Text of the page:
Twidiots of the World, Unite!


Twitter, as the latest social networking fad brilliant microblogging innovation, is attracting a huge following.    The appeal of Twitter is hard to explain until you’ve actively participated for some time, but I’m finding it’s a very enjoyable distraction from more pressing concerns.     Not only can you eavesdrop on usually intelligent tiny written conversations going on all over the world, through the “following” and “followers” features you can filter those conversations and control what you see and send to others.    Arguably the most important feature is that you can link out to blog posts or other URLs of interest, making Twitter a way to filter the increasingly overwhelming stream of data a bit more coherently than otherwise.    Twitter’s most practical application is probably simply “keeping in touch” with others both when they are distant and when you find common ground (e.g. at a  conference).   Tweetups are real life meetings where people who gather online get together for real – usually at a conference or in a city such as the one scheduled for CES 2009 in Las Vegas.

Loic LeMeur, the very popular Seesmic Founder, LeWeb Conference Organizer, and Twitter guy suggested improvements to Twitter search that would rank the material by the *authority* of the person writing, and this sparked a nice debate about how to assign value to the massive and constant stream of human commentary at Twitter.     I didn’t like that idea:

NO.   I’m OK with Scoble’s approach but I think the search by “authority” will deliver the same problems we have now with blogging – the best posts about a topic are not generally surfaced by authority measures. Instead, we get the most algorithmically appealing posts which are usually either a product of old A list bloggers sticking together and linking very opportunistically or overly SEO’d posts that suck but do a great job fooling the algos. Mostly ranking is now a combination of those two factors (old stuff and SEO measures).

One of the *great* things about Twitter is that it limits exposure fairly democratically. Authority search will help the twitter “rich” get richer, but I hardly think that’s a noble objective – it’s the same problem we have now where early adopters with a superficial voice are elevated above quality journalists.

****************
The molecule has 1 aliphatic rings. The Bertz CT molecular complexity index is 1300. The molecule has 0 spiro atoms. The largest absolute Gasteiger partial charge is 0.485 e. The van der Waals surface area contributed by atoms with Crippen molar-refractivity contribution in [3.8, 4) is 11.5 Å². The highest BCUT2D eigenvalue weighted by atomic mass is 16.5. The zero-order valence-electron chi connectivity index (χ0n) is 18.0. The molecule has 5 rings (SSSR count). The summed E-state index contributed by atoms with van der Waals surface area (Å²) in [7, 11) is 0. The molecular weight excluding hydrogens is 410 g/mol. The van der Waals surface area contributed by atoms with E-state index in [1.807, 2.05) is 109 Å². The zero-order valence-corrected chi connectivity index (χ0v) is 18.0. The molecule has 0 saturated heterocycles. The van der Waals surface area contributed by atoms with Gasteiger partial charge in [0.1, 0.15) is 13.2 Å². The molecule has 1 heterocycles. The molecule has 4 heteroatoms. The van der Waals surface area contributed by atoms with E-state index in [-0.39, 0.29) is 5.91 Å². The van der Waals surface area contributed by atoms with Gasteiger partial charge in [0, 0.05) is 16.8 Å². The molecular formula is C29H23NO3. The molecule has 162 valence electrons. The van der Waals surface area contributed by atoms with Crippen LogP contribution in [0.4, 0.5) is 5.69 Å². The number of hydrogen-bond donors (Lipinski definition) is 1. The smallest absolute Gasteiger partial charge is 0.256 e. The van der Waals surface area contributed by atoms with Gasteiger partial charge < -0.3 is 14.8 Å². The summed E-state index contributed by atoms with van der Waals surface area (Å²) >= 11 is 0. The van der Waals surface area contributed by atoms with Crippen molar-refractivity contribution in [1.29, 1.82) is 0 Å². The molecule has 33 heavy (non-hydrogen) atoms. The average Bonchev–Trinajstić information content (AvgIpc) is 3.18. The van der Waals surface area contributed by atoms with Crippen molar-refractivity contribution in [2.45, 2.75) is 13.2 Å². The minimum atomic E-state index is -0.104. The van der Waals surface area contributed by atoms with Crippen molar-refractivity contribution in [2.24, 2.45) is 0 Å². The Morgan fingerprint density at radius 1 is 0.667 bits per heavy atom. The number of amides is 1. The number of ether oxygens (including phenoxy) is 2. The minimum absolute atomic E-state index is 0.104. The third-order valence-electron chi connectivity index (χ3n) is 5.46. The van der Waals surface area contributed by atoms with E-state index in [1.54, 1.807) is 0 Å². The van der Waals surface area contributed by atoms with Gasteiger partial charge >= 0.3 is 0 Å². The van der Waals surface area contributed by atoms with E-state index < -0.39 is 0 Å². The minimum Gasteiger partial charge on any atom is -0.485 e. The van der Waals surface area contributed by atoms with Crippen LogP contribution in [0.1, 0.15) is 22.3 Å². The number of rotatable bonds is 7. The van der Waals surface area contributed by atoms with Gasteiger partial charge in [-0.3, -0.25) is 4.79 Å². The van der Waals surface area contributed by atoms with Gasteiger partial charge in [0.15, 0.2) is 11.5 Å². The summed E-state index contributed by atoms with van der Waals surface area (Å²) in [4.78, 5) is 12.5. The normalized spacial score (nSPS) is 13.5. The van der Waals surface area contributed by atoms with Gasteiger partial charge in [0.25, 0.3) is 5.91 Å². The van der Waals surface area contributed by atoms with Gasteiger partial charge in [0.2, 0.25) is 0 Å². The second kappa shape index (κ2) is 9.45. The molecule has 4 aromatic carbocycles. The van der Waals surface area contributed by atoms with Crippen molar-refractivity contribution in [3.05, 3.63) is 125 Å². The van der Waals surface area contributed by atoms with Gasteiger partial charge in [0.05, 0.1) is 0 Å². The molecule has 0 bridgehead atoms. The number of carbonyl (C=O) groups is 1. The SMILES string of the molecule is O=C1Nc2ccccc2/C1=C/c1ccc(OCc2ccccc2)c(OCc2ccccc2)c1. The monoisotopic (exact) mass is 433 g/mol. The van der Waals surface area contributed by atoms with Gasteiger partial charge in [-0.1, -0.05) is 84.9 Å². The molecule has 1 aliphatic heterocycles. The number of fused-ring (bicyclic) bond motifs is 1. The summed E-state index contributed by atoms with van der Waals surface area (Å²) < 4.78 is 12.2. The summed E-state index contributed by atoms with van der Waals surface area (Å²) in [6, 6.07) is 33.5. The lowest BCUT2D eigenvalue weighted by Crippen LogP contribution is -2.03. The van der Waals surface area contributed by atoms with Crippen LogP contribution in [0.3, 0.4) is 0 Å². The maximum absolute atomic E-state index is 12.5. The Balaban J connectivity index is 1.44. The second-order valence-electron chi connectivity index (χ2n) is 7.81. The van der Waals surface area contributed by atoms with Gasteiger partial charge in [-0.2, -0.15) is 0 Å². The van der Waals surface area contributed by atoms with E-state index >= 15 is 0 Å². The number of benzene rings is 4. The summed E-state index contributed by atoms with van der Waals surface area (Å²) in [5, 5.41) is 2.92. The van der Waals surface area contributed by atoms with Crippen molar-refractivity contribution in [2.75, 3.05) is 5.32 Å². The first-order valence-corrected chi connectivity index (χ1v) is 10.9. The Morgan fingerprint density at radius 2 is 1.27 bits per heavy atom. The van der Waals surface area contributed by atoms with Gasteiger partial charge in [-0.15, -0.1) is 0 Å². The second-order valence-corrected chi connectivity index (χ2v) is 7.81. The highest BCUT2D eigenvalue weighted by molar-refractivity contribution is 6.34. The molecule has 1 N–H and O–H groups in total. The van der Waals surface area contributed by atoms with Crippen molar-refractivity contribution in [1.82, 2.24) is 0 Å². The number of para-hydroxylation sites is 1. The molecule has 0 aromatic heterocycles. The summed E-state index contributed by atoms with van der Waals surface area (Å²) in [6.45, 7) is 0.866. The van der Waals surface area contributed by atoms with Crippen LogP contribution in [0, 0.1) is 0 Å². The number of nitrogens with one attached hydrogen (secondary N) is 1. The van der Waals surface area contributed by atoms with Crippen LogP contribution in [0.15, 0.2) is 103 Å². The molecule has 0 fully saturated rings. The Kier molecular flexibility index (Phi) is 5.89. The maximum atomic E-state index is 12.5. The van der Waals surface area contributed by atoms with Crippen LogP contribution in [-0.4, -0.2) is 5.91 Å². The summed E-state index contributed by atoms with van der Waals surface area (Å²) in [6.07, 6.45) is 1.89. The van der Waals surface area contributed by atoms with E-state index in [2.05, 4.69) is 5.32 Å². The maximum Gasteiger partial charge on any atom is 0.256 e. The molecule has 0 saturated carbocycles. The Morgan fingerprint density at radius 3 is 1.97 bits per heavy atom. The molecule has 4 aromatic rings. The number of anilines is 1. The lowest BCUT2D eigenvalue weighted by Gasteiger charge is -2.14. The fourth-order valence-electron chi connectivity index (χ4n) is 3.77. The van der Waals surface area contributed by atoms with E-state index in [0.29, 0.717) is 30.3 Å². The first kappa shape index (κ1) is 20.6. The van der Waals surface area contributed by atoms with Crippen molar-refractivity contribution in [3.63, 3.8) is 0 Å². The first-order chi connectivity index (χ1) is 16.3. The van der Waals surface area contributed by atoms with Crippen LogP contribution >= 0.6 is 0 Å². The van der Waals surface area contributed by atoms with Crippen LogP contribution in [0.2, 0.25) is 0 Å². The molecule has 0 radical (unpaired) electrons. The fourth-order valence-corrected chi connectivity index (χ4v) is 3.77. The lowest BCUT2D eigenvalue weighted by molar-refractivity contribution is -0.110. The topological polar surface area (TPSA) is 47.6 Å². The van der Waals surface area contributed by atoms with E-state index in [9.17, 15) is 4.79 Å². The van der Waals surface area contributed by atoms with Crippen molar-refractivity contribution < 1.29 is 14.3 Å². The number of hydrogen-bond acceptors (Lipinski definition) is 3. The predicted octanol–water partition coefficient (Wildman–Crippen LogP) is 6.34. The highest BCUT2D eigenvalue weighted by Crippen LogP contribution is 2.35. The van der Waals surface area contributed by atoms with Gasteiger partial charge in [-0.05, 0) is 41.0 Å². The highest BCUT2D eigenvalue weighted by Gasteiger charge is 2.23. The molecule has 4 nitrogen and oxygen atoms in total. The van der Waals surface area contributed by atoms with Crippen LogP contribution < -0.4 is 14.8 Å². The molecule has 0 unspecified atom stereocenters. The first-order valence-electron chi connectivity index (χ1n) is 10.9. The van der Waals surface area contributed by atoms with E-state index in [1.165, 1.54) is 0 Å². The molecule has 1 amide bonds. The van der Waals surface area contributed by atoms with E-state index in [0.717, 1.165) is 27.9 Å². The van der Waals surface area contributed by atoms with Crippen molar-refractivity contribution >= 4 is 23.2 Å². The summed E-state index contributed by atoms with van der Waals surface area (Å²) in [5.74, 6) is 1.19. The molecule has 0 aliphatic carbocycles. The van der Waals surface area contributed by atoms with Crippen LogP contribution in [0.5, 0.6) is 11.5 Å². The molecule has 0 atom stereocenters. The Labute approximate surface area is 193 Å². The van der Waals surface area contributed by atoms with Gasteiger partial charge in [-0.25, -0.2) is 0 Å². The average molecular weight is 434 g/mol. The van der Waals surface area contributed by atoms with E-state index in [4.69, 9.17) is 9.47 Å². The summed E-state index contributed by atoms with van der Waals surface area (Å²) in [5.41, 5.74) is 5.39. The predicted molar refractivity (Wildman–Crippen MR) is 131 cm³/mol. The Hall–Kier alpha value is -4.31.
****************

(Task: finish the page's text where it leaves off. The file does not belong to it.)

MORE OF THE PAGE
Unless I’m missing something it sounds like you and Mike want to make sure Twitter does not threaten the status quo with more democratic ranking. I think it’s a great idea. In fact I think it would be interesting to *reverse* the algo you suggest – I’d rather hear from some Grandmas in Peoria about their iPhone experiences than from Jason Calacanis about [groan] the wonders of Mahalo.


Mike at TechCrunch
had a somewhat opportunistic take on the situation saying this was a fine idea.   I didn’t agree with him either:

Mike my beef with the idea is the notion that popularity or even authority *in any form* is something we should work hard to protect and promote. I’m tiring of a mostly regurgitated news stream and increasingly I want to know what Peoria is thinking as much as what Mountain View thinks.

Even though Peoria is rarely as interesting or well articulated or technologically sophisticated, it’s far more *representative* and if I’m looking for business ideas or social trends…I’d like to hear from Grandma as much as from you and Loic.

The game as it stands mostly retains the status quo and limits the debate. There’s a much better way and, collectively, I think we’ll find it soon.

Scoble was getting closer but still missed the key point here that we need to work *away* from the elitist “my speech is more valuable than your speech” nonsense that somewhat ironically now drives many of the Web 2.0 debates:

Robert I appreciate the fact you are arguing against something that would benefit you far more than others. However my beef with Loic is the idea that popularity or even authority *in any form* is something we should work hard to protect and promote. Call me a digital anarchist, but I’m tired of TechCrunch’s often regurgitated news stream. I find that increasingly I want to know what Peoria is thinking as much as what Mountain View thinks. Even though Peoria is rarely as interesting or well articulated or technologically sophisticated, it’s far more *representative* and if I’m looking for business ideas or social trends…I’d like to know that.